Reid has done three of the past Challenges. Her best skills are mimicking Barred Owl hoots, cycling around big puddles and osprey-inspired dives. She’s fun to be with too!

Stella is a six year old big city birder from Toronto. She loves all things nature and science and wants to be a gardener when she grows up. Stella’s favourite bird is the robin, hence her birding nickname “Rockin’ Robin”. She’s looking forward to turning 7 at the end of June.

Sophie likes to paint and draw and make anime characters she also loves to play with her brother and sister and hang out with her cat Shadow  and take Auston her nanas puppy for long, long walks.

Sponsor Our Bidding Birders here

Who is taking part this year?
There are 17 teams and 69 participants to date!

The Ravin’ Ravens, Competitive:

  1. Ron Reid, Washago
  2. Janet Grand, Washago
  3. Ginny Moore, Uphill
  4. Dale Leadbeater, Kirkfield

The Bruce and Spruce Moose, Competitive:

  1. Kristyn Ferguson, Guelph
  2. Julie Scott, Guelph
  3. Tricia Robin, Bruce Peninsula
  4. Justin Peter
  5. Bill McIntyre, Carden

Green Snakes on the Plain, Competitive (Biodiversity focus)
bike, foot, canoe and car

  1. Susan Blayney, Fenelon Falls
  2. Chris Evans, Midhurst
  3. Ian Cook, Barrie
  4. Mike Ferguson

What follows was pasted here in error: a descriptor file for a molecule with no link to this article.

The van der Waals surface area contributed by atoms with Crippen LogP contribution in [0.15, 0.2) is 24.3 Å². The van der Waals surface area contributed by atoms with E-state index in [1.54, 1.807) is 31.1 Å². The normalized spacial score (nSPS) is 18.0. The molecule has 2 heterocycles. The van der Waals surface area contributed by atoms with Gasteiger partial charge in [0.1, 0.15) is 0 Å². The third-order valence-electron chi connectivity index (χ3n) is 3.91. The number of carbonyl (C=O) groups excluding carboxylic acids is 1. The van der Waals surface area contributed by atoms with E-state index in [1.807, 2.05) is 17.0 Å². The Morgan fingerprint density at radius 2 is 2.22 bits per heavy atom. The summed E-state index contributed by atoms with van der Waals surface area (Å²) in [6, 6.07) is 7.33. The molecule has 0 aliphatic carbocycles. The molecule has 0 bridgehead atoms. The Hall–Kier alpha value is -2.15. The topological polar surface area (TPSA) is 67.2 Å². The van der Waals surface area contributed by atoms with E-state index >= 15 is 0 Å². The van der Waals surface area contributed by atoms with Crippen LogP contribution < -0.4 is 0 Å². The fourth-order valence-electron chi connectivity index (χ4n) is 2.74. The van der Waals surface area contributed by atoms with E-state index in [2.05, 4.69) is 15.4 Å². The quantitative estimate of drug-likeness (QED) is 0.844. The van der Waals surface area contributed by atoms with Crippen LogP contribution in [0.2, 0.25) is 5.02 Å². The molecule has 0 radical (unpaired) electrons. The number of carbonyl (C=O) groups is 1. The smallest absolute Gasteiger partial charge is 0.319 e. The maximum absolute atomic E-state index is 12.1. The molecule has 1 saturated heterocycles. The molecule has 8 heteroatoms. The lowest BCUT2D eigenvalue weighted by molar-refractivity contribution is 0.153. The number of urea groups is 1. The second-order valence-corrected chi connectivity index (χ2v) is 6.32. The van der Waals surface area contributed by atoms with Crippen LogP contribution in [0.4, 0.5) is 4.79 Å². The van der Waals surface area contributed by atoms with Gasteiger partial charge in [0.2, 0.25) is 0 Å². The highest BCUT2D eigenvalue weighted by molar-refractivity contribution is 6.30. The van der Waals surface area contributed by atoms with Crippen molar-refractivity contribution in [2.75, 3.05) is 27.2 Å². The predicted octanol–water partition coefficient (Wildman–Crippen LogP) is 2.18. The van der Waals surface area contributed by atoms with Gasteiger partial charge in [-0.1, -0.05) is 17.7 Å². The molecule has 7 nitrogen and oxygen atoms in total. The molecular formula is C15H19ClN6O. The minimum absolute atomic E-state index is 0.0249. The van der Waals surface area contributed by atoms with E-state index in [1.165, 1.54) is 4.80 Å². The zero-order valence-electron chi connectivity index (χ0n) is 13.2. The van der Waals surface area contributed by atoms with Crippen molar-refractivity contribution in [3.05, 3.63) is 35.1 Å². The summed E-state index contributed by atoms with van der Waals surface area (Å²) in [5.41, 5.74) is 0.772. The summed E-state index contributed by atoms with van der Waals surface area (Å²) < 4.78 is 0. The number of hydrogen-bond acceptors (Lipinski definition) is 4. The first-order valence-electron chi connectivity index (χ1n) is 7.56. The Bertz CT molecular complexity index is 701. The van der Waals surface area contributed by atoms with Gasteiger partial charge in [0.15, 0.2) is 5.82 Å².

5. Alex Mills

Pink Flamingos, Recreational:

By bike, car and foot

  1. Tanya Clark, Orillia
  2. Meagan Coughlin, Orillia
  3. Philip Careless, Carden
  4. Joelle Burnie, Orillia
  5. David Giannunzio, Orillia

Pedaling and Paddling for Nature, Recreational:

By bike, kayak, & foot.  

  1. Dorthea Hangaard, L. Couchiching East
  2. Aiesha Aggarwal, L. Couchiching West
  3. Toby Rowland, L. Couchiching North

Did You Know...

Eastern Meadowlarks need about 6 acres of grassland to establish a territory.

Protect their habitat

Did You Know...

Loggerhead Shrikes sit on low, exposed perches and eat smaller prey right away, but they are famous for impaling larger items on thorns or barbed wire to be eaten later.

Protect their habitat

Couch Potatoes, Recreational:

By bike, foot

  1. Mark Bisset, Orillia
  2. Claire Milligan, Guelph
  3. Josh Milligan, Guelph
  4. Andrea Ward, Barrie
  5. Jeff Ward, Barrie